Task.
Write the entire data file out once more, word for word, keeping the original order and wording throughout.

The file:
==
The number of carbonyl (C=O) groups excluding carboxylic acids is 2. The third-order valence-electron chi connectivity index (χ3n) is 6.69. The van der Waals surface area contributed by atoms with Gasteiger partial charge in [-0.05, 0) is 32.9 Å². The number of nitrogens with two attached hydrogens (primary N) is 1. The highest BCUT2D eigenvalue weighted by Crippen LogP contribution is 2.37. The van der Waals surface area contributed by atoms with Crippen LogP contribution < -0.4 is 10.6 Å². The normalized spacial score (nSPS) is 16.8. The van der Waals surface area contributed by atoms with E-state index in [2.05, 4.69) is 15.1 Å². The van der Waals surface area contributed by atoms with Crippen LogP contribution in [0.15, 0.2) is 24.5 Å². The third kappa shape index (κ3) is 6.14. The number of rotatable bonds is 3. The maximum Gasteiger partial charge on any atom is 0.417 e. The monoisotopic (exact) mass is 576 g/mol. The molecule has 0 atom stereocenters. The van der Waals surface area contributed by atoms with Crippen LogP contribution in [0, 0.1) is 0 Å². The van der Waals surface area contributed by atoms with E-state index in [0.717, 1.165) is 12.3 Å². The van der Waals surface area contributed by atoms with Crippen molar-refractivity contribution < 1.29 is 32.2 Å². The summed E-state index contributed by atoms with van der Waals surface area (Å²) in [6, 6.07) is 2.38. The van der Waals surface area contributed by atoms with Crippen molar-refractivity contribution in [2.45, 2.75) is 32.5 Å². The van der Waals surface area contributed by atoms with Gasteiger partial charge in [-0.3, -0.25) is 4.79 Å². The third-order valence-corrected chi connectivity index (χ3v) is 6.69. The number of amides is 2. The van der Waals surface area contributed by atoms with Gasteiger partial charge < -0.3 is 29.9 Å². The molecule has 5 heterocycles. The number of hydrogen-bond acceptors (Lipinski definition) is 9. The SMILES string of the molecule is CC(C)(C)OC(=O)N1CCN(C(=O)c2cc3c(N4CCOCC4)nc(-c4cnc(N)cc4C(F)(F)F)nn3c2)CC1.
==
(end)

The number of carbonyl (C=O) groups excluding carboxylic acids is 2. The third-order valence-electron chi connectivity index (χ3n) is 6.69. The van der Waals surface area contributed by atoms with Gasteiger partial charge in [-0.05, 0) is 32.9 Å². The number of nitrogens with two attached hydrogens (primary N) is 1. The highest BCUT2D eigenvalue weighted by Crippen LogP contribution is 2.37. The van der Waals surface area contributed by atoms with Crippen LogP contribution < -0.4 is 10.6 Å². The normalized spacial score (nSPS) is 16.8. The van der Waals surface area contributed by atoms with E-state index in [2.05, 4.69) is 15.1 Å². The van der Waals surface area contributed by atoms with Crippen LogP contribution in [0.15, 0.2) is 24.5 Å². The third kappa shape index (κ3) is 6.14. The number of rotatable bonds is 3. The maximum Gasteiger partial charge on any atom is 0.417 e. The monoisotopic (exact) mass is 576 g/mol. The molecule has 0 atom stereocenters. The van der Waals surface area contributed by atoms with Crippen LogP contribution in [0, 0.1) is 0 Å². The van der Waals surface area contributed by atoms with E-state index in [0.717, 1.165) is 12.3 Å². The van der Waals surface area contributed by atoms with Crippen molar-refractivity contribution < 1.29 is 32.2 Å². The summed E-state index contributed by atoms with van der Waals surface area (Å²) in [6, 6.07) is 2.38. The van der Waals surface area contributed by atoms with Crippen molar-refractivity contribution in [2.45, 2.75) is 32.5 Å². The van der Waals surface area contributed by atoms with Gasteiger partial charge in [-0.3, -0.25) is 4.79 Å². The third-order valence-corrected chi connectivity index (χ3v) is 6.69. The number of amides is 2. The van der Waals surface area contributed by atoms with Gasteiger partial charge < -0.3 is 29.9 Å². The molecule has 5 heterocycles. The number of hydrogen-bond acceptors (Lipinski definition) is 9. The SMILES string of the molecule is CC(C)(C)OC(=O)N1CCN(C(=O)c2cc3c(N4CCOCC4)nc(-c4cnc(N)cc4C(F)(F)F)nn3c2)CC1.